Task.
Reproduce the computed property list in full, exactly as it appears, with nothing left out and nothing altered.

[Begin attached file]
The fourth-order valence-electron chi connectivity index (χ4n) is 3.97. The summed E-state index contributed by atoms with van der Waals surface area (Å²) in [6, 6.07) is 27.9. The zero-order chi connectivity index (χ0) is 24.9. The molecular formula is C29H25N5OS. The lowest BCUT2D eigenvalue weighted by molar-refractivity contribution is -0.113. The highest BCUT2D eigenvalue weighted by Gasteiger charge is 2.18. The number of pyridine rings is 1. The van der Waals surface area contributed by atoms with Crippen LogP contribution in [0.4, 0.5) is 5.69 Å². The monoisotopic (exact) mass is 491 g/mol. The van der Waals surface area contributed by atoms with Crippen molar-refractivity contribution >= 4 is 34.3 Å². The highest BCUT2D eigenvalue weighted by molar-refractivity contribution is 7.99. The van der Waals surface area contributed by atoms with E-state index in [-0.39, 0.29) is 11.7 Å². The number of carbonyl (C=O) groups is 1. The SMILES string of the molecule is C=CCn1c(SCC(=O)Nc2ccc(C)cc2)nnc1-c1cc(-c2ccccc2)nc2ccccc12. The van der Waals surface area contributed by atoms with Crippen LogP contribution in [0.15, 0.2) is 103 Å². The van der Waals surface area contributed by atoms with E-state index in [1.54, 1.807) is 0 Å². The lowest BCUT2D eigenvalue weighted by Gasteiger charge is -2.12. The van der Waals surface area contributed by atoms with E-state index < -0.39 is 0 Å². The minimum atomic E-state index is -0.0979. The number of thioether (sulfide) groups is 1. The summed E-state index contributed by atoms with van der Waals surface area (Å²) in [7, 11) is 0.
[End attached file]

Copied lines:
The fourth-order valence-electron chi connectivity index (χ4n) is 3.97. The summed E-state index contributed by atoms with van der Waals surface area (Å²) in [6, 6.07) is 27.9. The zero-order chi connectivity index (χ0) is 24.9. The molecular formula is C29H25N5OS. The lowest BCUT2D eigenvalue weighted by molar-refractivity contribution is -0.113. The highest BCUT2D eigenvalue weighted by Gasteiger charge is 2.18. The number of pyridine rings is 1. The van der Waals surface area contributed by atoms with Crippen LogP contribution in [0.4, 0.5) is 5.69 Å². The monoisotopic (exact) mass is 491 g/mol. The van der Waals surface area contributed by atoms with Crippen molar-refractivity contribution >= 4 is 34.3 Å². The highest BCUT2D eigenvalue weighted by molar-refractivity contribution is 7.99. The van der Waals surface area contributed by atoms with E-state index in [-0.39, 0.29) is 11.7 Å². The number of carbonyl (C=O) groups is 1. The SMILES string of the molecule is C=CCn1c(SCC(=O)Nc2ccc(C)cc2)nnc1-c1cc(-c2ccccc2)nc2ccccc12. The van der Waals surface area contributed by atoms with Crippen LogP contribution in [0.15, 0.2) is 103 Å². The van der Waals surface area contributed by atoms with E-state index in [1.54, 1.807) is 0 Å². The lowest BCUT2D eigenvalue weighted by Gasteiger charge is -2.12. The van der Waals surface area contributed by atoms with E-state index < -0.39 is 0 Å². The minimum atomic E-state index is -0.0979. The number of thioether (sulfide) groups is 1. The summed E-state index contributed by atoms with van der Waals surface area (Å²) in [7, 11) is 0.